Peiffer not only kept his team in the game early on, he did it in spectacular fashion, stopping all 16 shots he faced, including a jaw-dropping effort on a shot by Rustin junior Billy Gaffney.
Whippet boys, girls top W.C. East swimmers
Downingtown West's girls swim team has an abundance of talent, a ton of depth - and a lot of momentum. Friday afternoon, the Whippets used a combination of all three to flatten West Chester East, 113-57, in the showdown between the two remaining undefeated teams in the Ches-Mont League National Conference.
With the win, the Whippets improved to 5-0 and took over sole possession of first place. East now is 4-1 and tied with West Chester Henderson and Downingtown East for second place.
On the boys side, Downingtown West logged a 115-51 win. The Whippet boys also improved to 5-0 to remain tied with Henderson for the top spot while the Vikings fell to 1-4.
The Whippet girls arrived for the meet at East's "home" pool at Cheyney University with more than just a "Battle of the Unbeatens" as a motivating factor. Last year, the Vikings handed the favored Whippets a loss at the same pool.
"Last year, they were a little disappointed with how they swam here," said West coach Erik Snook. "So they were very motivated to swim well today - especially the way they've been swimming this season."
The Whippets showed just how motivated they were by finishing first in 10 of the 11 races and outscoring their hosts in 10 of 11 events. West showed its versatility with five different individual winners.
The meet's only individual double-winners were Claire Keithly, who was first in the 200-yard freestyle and the 500 free, and Becca Emerich, who placed first in the 200 IM and the 100 back-stroke.
"My races were a little off today," said Keithly, a sophomore. "I'm sore and I'm tired. I swim (club) at UMLY (Upper Main Line YMCA) and we've been doing a lot of yardage there. Plus, we have mid-terms at school, so it's been stressful. I was happiest with my 200. I added two seconds but it's OK with the conditions."
Keithly also teamed with Morgan Cichewicz, Rachel Horton and Emerich on the winning 400 free relay. Additionally, Emerich joined forces with Ali Whitney, Christi Stern and Cichewicz on the victorious 200 free relay.
"My IM was decent - for a really hot pool," said Emerich, a junior. "In the 100 back, I was just trying to get first place to get points for the team. So my back time was up. The hot pool affected me more in the IM."
Visiting teams at Cheyney's natatorium quickly find out that the water in the Wolves' pool is always hot.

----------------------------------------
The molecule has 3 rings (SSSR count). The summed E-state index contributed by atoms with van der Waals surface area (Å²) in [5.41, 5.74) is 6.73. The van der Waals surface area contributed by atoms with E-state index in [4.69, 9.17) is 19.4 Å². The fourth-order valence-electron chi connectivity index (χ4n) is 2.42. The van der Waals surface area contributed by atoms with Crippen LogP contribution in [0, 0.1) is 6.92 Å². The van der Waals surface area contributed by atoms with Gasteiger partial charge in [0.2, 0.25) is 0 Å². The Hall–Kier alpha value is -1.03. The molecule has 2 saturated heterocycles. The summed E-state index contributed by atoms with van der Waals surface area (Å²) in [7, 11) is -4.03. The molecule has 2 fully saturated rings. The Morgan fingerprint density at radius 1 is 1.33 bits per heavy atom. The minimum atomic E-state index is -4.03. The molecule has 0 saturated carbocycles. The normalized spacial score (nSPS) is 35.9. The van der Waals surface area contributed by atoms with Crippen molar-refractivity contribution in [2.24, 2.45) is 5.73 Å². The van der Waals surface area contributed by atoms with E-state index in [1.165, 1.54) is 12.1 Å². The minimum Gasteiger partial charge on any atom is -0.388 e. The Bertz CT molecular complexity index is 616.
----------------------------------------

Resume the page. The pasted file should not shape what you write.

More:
"The worst part is that when you're taking a breath while swimming, it doesn't feel like you're getting any air," said Keithly. "It definitely made a difference with my times. I added 10 seconds in the 500 free."
It was a meet that was contested hotly, but not hotly contested. After five events, the Whippets had already built a 30-point lead at 54-24. West also received major point contributions from Horton, who was first in the 100 fly and second in the 100 back, and Stern, who placed first in the 50 free.
"Fly felt really good today," said Horton, a senior. "I went out strong. On the last wall, I just took an extra kick so I could take one less stroke. It made a lot of difference. It has for the last two meets."
Other key scorers for West were Kellyn Warren (first, 1000 breast), Carolyn Evans (second, 500 free; third, 200 free), Megan Harris (second, 200 IM; second, 100 breast), Cara Haddad (second, 100 fly; Ali Whitney (third, 50 free) and Cichewicz (second, 200 free; second, 100 free).
"Breast went pretty well," said Warren. 'I've been working on a lot of parts in practice like turns and the mental part of the race. My times have been dropping. We're working for the end of the season now."
East's top finishers were Steph Kearns (first, 100 free; second, 50 free), Jackie Vincent (third, 200 IM; third, 100 fly), Caitllyn McNally (third, 100 free), Ashley Seely (third, 100 breast) and Abby Floyd-Jones (third, 500 free; third, 100 back).
"The 100 was OK," said Kearns. "I got out well. Coming into the last 25, I realized how close it was because I could see the girl next to me (Cichewicz). I swam hard the whole time. I never pace myself. I just go all out the whole time."
In the boys meet, the Whippets had an even bigger lead after five events at 55-19. Like the West girls, they finished first in 10 of the 11 races. But they only outscored their hosts in nine of the 11 events.
West was paced by a pair of quadruple-winners - Pat Dougherty, who was first in the 200 IM and the 100 fly, and Steve Miller, who won the 200 free and the 500 free. They were teammates on the winning 200 free relay along with Matt Jenkins and James Damiano.
Pearson retiring after 30 years with Young Whippets football
The Downingtown Young Whippet family recently honored Larry Pearson, who retired after serving 30 years as president, board member and coach.
Most recently, Pearson served as head coach of the 120-pound varsity football team, as well as serving on the board.
In 2003, the Larry Pearson Press Box was named in honor of his service.
His success on the football field will always be secondary to his success in molding young men, many of whom have grown to become leaders and contributors within the community.